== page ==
Class 1 Overview
As an ice breaker, I’ll give students an activity to design a great history teacher- a variation of “Tool 13: Brainstorm, Group, Label” from my Literacy Strategies Tool Kit (free PDF)
- Ask them to brainstorm all the words or phrases they can associate with “a great history teacher.”
- Give them Post-Its and asked them to write one associated word or phrase on each sheet.
- Put them in groups and ask them to share their Post-its and thinking. Then design an illustration that captured their collective thinking. And be prepared to share that with the class.
- Working in fours synthesize their individual brainstorming into a collective vision on large paper, then take turns sharing and responding to questions.
I’m giving my students a copy of my 1971 student teaching evaluation (2 page pdf) Quite a relic – I’m surprised I still have it. We’ll examine it as an historic document with a critical eye for answering a number of questions: Who created it and why? Historic context? Point-of-view? What could we learn from it? What other sources might we need to collaborate?
I’ll spend some time introducing the course. Here’s a copy of this semester’s course calendar. (91 kb pdf)
Finally, we’ll log into LearningCatalytics and I’ll give them a series of questions to help me get to know them better. On the tech side I’m interested in their devices, digital skills, social media profile, and some of the programs they’re comfortable using. From an instructional perspective I’ll ask them to describe their goals for the course.
Assigned Readings for Class 2:
- Reading: “How to Motivate Students: Researched-Based Strategies” Link
- Reading: “A Taxonomy of Reflection: Critical Thinking For Students, Teachers, Principals” Link
Written assignment for Class 2:
Develop an overview of your “digital profile.” It can take any form you choose (it doesn’t even have to be digital). But it should be something you can share with a classmate that makes sense without you having to explain it. If you look at “Reading 1” above, you’ll see why I have intentionally left the process and product open-ended.
This profile will become your baseline analysis that you will return to later in the course as you reflect on your accomplishments meeting Course Goal #3: Develop skills for reflection, growth and professional networking. I will be giving you a similar assignment at the end of the course so that you will be able to measure your growth in this area.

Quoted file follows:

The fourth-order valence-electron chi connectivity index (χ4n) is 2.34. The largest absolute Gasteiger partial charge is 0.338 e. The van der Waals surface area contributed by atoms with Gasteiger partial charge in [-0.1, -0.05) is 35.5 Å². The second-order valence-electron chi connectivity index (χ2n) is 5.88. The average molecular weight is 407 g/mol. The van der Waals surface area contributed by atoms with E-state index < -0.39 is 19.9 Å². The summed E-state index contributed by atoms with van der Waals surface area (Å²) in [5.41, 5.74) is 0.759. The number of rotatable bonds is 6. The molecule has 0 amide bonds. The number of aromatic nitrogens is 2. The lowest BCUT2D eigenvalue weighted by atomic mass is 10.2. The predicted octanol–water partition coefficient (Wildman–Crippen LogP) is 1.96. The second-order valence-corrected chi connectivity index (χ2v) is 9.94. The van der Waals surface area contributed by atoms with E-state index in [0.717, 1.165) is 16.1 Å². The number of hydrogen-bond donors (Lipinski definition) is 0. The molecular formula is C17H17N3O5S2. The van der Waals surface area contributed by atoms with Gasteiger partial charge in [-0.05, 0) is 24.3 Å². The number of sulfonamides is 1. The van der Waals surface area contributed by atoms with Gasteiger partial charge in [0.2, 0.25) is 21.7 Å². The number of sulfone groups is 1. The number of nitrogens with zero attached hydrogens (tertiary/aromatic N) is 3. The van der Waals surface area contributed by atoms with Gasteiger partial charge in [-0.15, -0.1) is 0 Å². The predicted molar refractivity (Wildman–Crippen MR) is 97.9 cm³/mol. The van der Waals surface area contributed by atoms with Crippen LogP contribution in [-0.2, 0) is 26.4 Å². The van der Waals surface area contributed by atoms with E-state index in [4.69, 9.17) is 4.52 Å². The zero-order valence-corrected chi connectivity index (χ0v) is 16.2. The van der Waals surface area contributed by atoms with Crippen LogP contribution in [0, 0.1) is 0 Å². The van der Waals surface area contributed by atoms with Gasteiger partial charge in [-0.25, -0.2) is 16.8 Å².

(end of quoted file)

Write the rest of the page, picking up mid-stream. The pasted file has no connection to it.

Bottom line: Be sure it is useful to you.
Here’s a few prompts to get you started. No need to answer all the questions – they’re just idea starters:
- Suppose you are interviewing for job – what impression would an employer form about you.
- What’s your brand?
- What links, if any, appear if you googled your name? (in quotes).
- What social networks are you a member of? Are you a member of specific user groups? (Example, Google+ communities)
- How do you represent yourself in these networks?
- If you use social media networks, how do you use them? Do you share original content online? Do you curate and share content online with others?
- If any of your social media provide metrics for number of connections (example, Twitter following, followers) record the number so you can use the metric later. (Please note: I’m not implying more is better.)
Image Credit : Tyne & Wear Archives & Museums “Human Skeleton”
Blind adults are listening to a short lecture at Sunderland Museum before examining a human skeleton.1913
“To them, their fingers are eyes”
From 1913, John Alfred Charlton Deas, a former curator at Sunderland Museum, organised several handling sessions for the blind, first offering an invitation to the children from the Sunderland Council Blind School, to handle a few of the collections at Sunderland Museum, which was ‘eagerly accepted’.